Volume 4, Issue 2

Evidence-based policy and practice, Winter 2012

The best argument for emphasizing research in educational policy and practice is what happens when evidence plays no role: practice and policy swing like a pendulum from one enthusiasm to the opposite, and then back again, but no progress is made.The solution to the pendulum problem is to have a wide array of research going on at all times to create and evaluate promising solutions to longstanding problems, including teaching methods as well as policy options. In this issue we have a wide array of articles looking at how to get the most from evidence in both policy and practice.

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Page Title Author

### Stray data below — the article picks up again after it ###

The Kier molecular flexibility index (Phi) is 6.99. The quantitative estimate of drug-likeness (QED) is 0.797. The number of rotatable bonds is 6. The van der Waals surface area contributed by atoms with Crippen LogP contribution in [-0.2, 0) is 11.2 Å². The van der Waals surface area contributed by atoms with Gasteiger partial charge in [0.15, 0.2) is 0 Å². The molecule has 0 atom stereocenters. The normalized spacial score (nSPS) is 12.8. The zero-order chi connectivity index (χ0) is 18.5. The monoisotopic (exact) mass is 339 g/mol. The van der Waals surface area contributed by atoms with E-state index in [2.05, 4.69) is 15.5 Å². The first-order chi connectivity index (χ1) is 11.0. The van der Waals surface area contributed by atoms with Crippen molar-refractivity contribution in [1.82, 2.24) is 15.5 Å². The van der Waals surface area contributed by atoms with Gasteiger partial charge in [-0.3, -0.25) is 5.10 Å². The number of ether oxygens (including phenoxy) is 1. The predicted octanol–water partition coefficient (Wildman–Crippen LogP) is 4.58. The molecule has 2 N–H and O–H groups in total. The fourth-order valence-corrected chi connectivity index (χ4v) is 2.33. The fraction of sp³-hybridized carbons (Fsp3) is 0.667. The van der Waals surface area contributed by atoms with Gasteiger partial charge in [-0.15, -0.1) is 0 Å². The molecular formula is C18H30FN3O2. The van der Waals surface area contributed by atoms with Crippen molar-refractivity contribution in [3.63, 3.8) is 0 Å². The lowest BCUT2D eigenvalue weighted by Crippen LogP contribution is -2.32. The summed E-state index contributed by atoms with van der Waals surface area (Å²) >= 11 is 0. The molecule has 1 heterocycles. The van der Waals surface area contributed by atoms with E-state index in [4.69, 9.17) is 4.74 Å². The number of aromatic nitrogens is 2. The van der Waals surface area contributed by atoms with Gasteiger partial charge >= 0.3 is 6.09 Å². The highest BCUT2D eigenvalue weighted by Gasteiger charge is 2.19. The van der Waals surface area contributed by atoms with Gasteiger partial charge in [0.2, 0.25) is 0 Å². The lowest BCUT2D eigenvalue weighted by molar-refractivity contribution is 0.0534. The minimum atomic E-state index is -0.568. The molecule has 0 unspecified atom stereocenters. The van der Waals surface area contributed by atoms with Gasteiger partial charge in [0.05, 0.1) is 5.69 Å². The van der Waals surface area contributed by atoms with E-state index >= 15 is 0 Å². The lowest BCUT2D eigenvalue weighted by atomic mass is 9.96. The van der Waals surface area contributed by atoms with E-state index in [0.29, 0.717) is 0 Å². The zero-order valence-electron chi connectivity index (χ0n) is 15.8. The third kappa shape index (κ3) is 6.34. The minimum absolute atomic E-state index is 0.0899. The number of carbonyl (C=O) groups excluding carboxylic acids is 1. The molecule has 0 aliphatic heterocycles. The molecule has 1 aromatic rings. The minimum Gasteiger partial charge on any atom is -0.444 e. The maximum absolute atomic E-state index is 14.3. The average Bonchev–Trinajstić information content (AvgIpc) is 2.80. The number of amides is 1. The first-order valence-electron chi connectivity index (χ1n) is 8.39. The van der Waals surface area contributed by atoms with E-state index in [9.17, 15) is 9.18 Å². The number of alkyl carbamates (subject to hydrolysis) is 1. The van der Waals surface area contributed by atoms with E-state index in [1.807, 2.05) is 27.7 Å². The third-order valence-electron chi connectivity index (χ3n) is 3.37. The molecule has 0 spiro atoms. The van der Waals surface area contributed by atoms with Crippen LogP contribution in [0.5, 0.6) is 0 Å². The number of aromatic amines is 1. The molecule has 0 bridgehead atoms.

4–5 In search of feasible fidelity David Andrews
6–7 Before choosing, ask three questions Steve Fleischman
8–9 Reducing barriers to learning with Communities That Care J. David Hawkins, Margaret Kuklinski, and Abigail Fagan
10–11 Championing what works Lee Elliot Major
12–13 Building on what works: Improving children’s futures Jessica Ripper and Abel Ortiz
14–15 Improving social-emotional learning Mary Sheard and Steven Ross
16–17 Why evaluation is important Louise Tracey
18–19 Improving achievement across a whole district with peer tutoring Allen Thurston and colleagues
20–21 Are evidence-based programs worth the investment? Louise Morpeth and Michael Little
22–23 Economic disaster and the rising role of evidence Lauren Gibbs
24–25 Evidence in the news
26–27 Latest research

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